Morning, NBC News readers.
President Donald Trump laid the ground for what will most likely be a fierce presidential campaign in 2020.
Here's what we are still looking at today. Rally reveals Trump's unrestrained attacks on democratic congresses
One day after Parliament voted to condemn its racist tweets and just hours after he killed a resolution to eliminate it, Trump resumed his rhetorical assault on four early Democrats "These left-wing ideologists see our nation as a force for evil," Trump said of the four progressive congresses.
And when he pointed out the representative Ilhan Omar, D-Men. With the critics of the crowd, the crowd was angry at "Send it!"
Omar, born in Somalia, has come to the United States as a child and is a naturalized citizen.
The campaign demonstrates what many analysts believe is a strategy for turning women in Trump as "Socialists" into the face of the Democratic Party when it seeks re-election. Congressional disrespect for hindering the investigation of the administration's failure to add a citizenship issue to the population census in 2020
Ross dismissed the vote as "stupid" and nothing more than a "political theater." More than 20 people were afraid of dead after a fire caused by suspicion of an outbreak of an animation studio in Kyoto, Japan, early Thursday.
The Kyoto police said a fire broke out after a man broke out in the building and scattered an unidentified liquid that then burned.
The murder committed in Kyoto today took many lives. The outburst of all this ̵
Thousands of people call for Governor of Puerto Rico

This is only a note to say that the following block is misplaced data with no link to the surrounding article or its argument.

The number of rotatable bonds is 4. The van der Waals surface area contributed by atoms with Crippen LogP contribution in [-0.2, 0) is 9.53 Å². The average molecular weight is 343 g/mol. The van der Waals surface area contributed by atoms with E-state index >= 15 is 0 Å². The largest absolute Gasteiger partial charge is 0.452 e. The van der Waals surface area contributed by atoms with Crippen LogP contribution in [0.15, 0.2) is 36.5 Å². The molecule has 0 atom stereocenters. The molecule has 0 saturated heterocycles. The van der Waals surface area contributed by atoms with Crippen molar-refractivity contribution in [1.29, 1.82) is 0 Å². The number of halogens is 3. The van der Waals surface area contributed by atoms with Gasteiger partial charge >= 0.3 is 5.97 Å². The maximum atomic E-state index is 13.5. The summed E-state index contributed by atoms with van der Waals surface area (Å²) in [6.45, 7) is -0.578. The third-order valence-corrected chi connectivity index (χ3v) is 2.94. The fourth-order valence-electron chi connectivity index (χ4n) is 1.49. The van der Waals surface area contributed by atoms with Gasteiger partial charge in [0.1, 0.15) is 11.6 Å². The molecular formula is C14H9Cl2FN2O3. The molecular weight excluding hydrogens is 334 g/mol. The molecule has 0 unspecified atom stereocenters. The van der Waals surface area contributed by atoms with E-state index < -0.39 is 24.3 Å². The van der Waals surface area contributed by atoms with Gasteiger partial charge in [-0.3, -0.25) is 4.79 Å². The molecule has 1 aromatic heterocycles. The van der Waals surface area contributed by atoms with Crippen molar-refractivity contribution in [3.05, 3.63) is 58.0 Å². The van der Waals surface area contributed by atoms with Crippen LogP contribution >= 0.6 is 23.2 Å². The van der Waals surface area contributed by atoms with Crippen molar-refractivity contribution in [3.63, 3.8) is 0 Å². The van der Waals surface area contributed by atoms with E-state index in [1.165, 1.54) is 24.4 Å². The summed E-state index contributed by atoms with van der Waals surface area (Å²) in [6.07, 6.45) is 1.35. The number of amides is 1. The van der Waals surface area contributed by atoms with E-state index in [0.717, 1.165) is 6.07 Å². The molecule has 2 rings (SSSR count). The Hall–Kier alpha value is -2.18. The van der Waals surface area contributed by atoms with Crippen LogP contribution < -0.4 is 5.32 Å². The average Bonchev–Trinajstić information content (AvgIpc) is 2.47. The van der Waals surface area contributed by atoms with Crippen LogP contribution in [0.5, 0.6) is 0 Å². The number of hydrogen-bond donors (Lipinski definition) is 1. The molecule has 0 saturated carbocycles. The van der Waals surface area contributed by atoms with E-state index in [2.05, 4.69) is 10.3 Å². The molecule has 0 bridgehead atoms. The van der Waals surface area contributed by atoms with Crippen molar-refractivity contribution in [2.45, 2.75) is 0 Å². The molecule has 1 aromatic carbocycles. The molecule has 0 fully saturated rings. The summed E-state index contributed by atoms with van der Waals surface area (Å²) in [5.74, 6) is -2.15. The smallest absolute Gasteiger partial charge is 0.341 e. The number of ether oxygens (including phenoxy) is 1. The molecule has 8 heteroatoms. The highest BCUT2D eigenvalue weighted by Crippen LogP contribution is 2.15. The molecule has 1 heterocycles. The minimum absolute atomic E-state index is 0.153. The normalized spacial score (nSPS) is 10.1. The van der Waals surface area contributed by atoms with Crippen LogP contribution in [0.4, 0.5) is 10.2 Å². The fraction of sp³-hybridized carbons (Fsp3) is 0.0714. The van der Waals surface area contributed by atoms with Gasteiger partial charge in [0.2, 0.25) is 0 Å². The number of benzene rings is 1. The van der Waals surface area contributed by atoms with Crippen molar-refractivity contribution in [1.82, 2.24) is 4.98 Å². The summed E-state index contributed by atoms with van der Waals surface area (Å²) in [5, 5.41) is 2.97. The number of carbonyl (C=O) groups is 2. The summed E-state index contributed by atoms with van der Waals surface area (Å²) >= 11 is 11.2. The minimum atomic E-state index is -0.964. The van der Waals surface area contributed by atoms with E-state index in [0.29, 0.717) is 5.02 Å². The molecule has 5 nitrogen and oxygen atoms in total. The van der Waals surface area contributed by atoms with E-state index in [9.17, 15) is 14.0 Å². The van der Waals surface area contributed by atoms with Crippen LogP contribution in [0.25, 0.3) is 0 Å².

Thousands of Puerto Rican people have passed and gathered in Old San Juan on Wednesday in a mass protest calling for the resignation of Governor Ricardo Rossello.
Protesters call for the Governor's resignation after corruption investigations and the leak of 889 pages of private conversation between the governor and some of his clerks and close associates.
The messages contained obscene, misogynistic and homophobic comments, as well as cynical remarks on death after Hurricane Mary.
The photo editing application has introduced several new wrinkles on the faces of celebrities – and to the continuing disc
19659002] FaceApp, a more than two-year application created by a Russian developer, has seen a recent leap in use due to celebrities and influential actors in the FaceApp Challenge.
But the sudden popularity of the app has caused growing concern about how apps use data and images provided by users, especially those owned or managed outside of the United States
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Science + Technique = MAK
As the anniversaries go, the feast of the moon landing in America is definitely out of this world. See a list of where to mark the 50th anniversary of the Earth
The country is expected to be covered with a massive heat wave this weekend.
One fun thing
The technology allowed millions of Americans to watch the first person walking on the moon together.
Television ratings for Apollo 11 are just unimaginable today: 93 percent of people watching television in America on July 19-19, 1969 saw a man land on the moon. In New York, statistics are 100%; no one else with a TV watched anything else.
This is the feeling of unity that still permeates the history of the landing of Apollo 11 today. But this is a moment of national unity that we probably will not see again, writes blogger Annie Bundel in a comment.
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